BOSTON, MA — A Rhode Island district court’s decision to dismiss a class action seeking the reform of the state’s child welfare system is “at odds with 30 years of progress in the field of child welfare law,” says a brief (PDF) filed today in a federal appeals court by 15 children’s legal aid organizations, law school clinics, and child advocacy experts from across the country.
A separate brief (PDF) filed yesterday by the Field Center for Children’s Policy, Practice, and Research at the University of Pennsylvania also supports the class action, asserting that the district court’s rationale for dismissing the case “ignores the reality of foster children’s lives, to their detriment.”
The class action was filed by Rhode Island Child Advocate Jametta Alston, Children’s Rights, and local and national co-counsel in June 2007, seeking widespread reforms on behalf of the approximately 3,000 abused and neglected children dependent on the Rhode Island Department of Children, Youth, and Families (DCYF). The children’s complaint alleged that the state violates their rights under the Constitution and federal law by failing to provide them with basic safety, protection, and care — often resulting in serious harm.
The district court dismissed the case in April 2009, ruling that only the law guardians appointed to represent the children in family court could serve as their legal representatives, or “next friends,” in federal court, and that the adults chosen to serve as the children’s next friends in the reform class action were inadequate because they did not have current relationships with the children.
The children’s attorneys appealed that decision to the United States First Circuit Court of Appeals in Boston on Monday, asserting that there is no legal reason why representatives other than the children’s family court law guardians cannot bring the federal case on their behalf — and that the very failures at DCYF that the class action seeks to correct are responsible for preventing the children from maintaining current relationships with other adults who could represent their interests in court.
The briefs filed yesterday and today bolster both claims. On behalf of the National Association of Counsel for Children and 14 other children’s legal aid organizations and child welfare law experts who have signed on as amici curiae (“friends of the court”), Suffolk University Professor of Law Erik S. Pitchal writes that the law guardians appointed to represent children in family court face numerous challenges — including high caseloads, low compensation, and political and legal constraints — that limit their ability to effectively advocate for children in matters beyond the dependency hearings that are their primary responsibility, such as the Rhode Island reform class action.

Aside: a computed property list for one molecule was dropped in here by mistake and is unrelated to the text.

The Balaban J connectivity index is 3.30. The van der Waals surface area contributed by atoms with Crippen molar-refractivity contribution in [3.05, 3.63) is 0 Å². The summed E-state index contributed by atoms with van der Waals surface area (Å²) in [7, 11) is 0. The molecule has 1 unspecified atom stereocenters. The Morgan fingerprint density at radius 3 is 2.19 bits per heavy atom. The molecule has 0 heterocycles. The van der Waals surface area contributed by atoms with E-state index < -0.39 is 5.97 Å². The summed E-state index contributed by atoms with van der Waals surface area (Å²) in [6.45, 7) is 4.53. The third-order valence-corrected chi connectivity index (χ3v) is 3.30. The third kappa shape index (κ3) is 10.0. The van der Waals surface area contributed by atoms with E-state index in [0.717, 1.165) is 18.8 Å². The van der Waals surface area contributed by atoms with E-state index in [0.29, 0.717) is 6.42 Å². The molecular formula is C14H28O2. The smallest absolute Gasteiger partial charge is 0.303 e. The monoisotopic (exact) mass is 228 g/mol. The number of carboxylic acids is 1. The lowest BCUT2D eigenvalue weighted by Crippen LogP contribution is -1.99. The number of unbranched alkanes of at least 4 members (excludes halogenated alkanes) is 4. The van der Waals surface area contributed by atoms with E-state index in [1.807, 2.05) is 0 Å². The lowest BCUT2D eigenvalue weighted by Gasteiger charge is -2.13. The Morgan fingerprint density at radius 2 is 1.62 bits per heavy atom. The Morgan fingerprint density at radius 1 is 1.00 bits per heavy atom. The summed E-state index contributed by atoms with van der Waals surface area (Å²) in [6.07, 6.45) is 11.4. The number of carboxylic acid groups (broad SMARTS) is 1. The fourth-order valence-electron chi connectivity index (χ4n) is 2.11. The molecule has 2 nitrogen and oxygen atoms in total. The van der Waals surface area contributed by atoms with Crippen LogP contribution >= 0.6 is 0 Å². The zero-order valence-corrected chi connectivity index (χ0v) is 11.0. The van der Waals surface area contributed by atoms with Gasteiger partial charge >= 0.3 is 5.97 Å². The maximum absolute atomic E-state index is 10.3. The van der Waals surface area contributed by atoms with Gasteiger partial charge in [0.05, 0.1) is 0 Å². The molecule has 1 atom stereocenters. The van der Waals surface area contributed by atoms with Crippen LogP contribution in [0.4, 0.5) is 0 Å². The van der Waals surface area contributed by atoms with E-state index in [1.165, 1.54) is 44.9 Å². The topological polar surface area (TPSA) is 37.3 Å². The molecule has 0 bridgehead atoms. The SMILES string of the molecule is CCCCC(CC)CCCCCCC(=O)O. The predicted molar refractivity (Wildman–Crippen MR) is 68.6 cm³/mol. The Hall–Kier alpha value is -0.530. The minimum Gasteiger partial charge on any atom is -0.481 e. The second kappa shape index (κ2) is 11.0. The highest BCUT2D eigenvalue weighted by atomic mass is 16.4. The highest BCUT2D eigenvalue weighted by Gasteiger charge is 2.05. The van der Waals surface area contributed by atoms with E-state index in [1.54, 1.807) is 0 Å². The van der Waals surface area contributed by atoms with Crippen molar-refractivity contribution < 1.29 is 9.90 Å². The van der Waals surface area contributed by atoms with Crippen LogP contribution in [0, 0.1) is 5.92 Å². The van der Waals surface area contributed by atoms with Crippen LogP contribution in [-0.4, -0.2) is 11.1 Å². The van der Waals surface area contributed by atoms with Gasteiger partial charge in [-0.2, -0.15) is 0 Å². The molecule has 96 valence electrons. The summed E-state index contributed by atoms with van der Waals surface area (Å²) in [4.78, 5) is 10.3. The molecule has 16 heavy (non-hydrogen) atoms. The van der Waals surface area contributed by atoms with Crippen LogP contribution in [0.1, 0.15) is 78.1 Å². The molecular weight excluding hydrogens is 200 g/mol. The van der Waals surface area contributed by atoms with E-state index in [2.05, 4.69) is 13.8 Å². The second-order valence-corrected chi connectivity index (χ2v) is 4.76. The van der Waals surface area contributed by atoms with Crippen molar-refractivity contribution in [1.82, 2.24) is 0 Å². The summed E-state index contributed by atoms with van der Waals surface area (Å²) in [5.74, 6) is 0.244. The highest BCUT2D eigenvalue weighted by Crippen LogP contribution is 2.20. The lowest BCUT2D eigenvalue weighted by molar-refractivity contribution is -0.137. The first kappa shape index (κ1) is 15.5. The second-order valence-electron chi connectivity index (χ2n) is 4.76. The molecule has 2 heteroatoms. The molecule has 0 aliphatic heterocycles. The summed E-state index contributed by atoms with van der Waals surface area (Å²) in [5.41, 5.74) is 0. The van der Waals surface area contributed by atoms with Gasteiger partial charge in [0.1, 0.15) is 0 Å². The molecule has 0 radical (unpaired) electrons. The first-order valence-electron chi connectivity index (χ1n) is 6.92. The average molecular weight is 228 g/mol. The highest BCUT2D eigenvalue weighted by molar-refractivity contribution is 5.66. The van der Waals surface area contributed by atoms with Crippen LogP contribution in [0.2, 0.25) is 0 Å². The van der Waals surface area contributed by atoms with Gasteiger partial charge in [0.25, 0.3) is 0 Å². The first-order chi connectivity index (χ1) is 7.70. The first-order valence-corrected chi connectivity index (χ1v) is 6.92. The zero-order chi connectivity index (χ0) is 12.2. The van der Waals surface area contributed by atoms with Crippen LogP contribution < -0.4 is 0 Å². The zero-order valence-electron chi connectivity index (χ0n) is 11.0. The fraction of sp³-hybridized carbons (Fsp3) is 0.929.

“Strong anecdotal evidence suggests that these lawyers work under such crushing conditions that they are often barely able to provide effective representation to all their clients within dependency proceedings, let alone have the time to pursue ancillary matters with much vigor,” the brief says.
The other brief, authored by attorneys for Stroock & Stroock & Lavan LLP on behalf of the Field Center for Children’s Policy, Practice, and Research at the University of Pennsylvania, cites a multitude of research findings demonstrating that children in foster care are often unable to develop the kind of relationships the district court ruled are required of the adults who would stand in for them in federal court.
According to the brief, the very act of moving children multiple times between different foster homes, institutions, and other placements prevents children from maintaining long-term relationships. This is compounded, the brief says, by the trauma children experience when they are abused and neglected, taken away from their families, and, in some cases, maltreated again in foster care — all of which can result in attachment disorders and other conditions that further limit their ability to developing the “significant and sustained relationships” the district court said they must have with their next friends.
Children in Rhode Island foster care can expect to be moved nearly three times over a span of less than three years, the brief’s authors note. DCYF places children in institutional settings at a rate that far exceeds the national average, and some of the children named as plaintiffs in the reform class action have both suffered further abuse and neglect in state custody and developed severe attachment disorders as a result.
“The ‘significant’ relationship that the district court would require of the next friends is simply not viable in the context of foster children, particularly for foster children who rely on state foster care systems that are deficient in the ways in which the plaintiff children here allege,” the brief’s authors write.
Children’s Rights officials said both briefs emphasize the impossible position the district court’s ruling creates for children dependent on Rhode Island’s failing child welfare system.
“These children are trapped in a system that has failed to protect them, damaged their health and well-being, and prevented them from maintaining exactly the kind of relationships the district court says they must have with anyone who would serve as their legal representatives in seeking help from the federal court,” said Susan Lambiase, associate director of Children’s Rights. “That’s the same as saying they cannot seek help at all.”
For more information about Children’s Rights’ campaign to reform the Rhode Island child welfare system, including the full text of the 2007 complaint, the appeal, and the briefs filed this week, please visit www.childrensrights.org/rhodeisland.